BSD Safe Routes Crossing Guard Procedure

School Bus

Students are about 70 times more likely to get to school safely when taking a bus instead of traveling by car. That’s because school buses are the most regulated vehicles on the road; they’re designed to be safer than passenger vehicles in preventing crashes and injuries; and in every State, stop-arm laws protect children from other motorists.

  • Different by Design: School buses are designed so that they’re highly visible and include safety features such as flashing red lights, cross-view mirrors and stop-sign arms. They also include protective seating, high crush standards and rollover protection features.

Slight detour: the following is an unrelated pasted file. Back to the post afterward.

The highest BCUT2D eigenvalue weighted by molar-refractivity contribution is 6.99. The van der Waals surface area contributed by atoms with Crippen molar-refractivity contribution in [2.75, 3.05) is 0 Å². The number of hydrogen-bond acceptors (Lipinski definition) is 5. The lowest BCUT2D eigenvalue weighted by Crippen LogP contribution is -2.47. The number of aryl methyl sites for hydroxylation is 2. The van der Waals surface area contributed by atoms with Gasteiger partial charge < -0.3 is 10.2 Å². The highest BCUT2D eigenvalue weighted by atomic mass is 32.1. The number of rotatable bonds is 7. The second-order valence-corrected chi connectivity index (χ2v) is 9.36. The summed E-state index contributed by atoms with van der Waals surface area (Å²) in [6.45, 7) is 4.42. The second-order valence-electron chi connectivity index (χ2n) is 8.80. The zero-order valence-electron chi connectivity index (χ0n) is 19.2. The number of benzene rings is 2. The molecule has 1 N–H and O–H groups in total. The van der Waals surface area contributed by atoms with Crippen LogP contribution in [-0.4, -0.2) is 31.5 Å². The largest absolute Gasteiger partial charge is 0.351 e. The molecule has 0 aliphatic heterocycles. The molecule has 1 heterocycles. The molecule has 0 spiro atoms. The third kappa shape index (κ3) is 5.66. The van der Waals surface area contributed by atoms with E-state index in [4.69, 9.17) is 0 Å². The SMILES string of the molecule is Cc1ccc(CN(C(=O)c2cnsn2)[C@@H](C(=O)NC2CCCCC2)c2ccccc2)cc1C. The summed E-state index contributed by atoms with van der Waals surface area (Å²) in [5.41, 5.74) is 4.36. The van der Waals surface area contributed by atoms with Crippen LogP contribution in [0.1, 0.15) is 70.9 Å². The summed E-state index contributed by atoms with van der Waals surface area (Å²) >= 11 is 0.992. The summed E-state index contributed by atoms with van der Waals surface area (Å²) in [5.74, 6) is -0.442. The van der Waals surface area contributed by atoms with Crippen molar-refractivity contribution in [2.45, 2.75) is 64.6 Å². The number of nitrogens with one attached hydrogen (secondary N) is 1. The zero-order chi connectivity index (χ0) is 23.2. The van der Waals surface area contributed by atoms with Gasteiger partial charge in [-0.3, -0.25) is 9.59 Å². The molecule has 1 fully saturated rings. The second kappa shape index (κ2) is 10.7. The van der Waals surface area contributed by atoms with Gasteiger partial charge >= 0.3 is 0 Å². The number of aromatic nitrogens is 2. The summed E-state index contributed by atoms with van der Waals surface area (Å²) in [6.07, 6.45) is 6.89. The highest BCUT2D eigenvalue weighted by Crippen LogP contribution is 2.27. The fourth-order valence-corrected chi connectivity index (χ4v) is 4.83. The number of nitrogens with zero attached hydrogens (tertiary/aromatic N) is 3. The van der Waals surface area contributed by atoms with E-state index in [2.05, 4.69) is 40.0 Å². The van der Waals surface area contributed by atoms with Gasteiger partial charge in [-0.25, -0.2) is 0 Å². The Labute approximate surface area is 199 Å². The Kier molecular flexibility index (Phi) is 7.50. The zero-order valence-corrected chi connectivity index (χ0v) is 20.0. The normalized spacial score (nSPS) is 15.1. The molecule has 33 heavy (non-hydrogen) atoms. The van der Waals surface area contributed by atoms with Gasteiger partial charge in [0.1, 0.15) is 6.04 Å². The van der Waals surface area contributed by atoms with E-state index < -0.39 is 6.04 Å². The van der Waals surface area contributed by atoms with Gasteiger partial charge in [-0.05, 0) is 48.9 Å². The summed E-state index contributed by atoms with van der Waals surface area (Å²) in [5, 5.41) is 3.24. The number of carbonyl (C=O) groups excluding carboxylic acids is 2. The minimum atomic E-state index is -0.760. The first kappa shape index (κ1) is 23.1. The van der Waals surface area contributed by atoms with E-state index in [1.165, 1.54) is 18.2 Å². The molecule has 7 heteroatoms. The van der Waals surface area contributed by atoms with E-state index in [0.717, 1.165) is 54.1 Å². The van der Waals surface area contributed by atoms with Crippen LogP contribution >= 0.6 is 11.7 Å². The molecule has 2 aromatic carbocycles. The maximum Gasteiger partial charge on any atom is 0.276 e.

• Protected by the Law: Laws protect students who are getting off and on a school bus by making it illegal for drivers to pass a school bus while dropping off or picking up passengers, regardless of the direction of approach.

Safety Starts at the Bus Stop
Your child should arrive at the bus stop at least five minutes before the bus is scheduled to arrive. Visit the bus stop and show your child where to wait for the bus: at least three giant steps (six feet) away from the curb. Remind your child that the bus stop is not a place to run or play.

Get On and Off Safely

  • Stand 3 giant steps back from edge of street.
  • Wait until bus comes to complete stop before approaching bus.
  • If crossing street, look driver in eye and cross in front of bus when driver says it’s OK.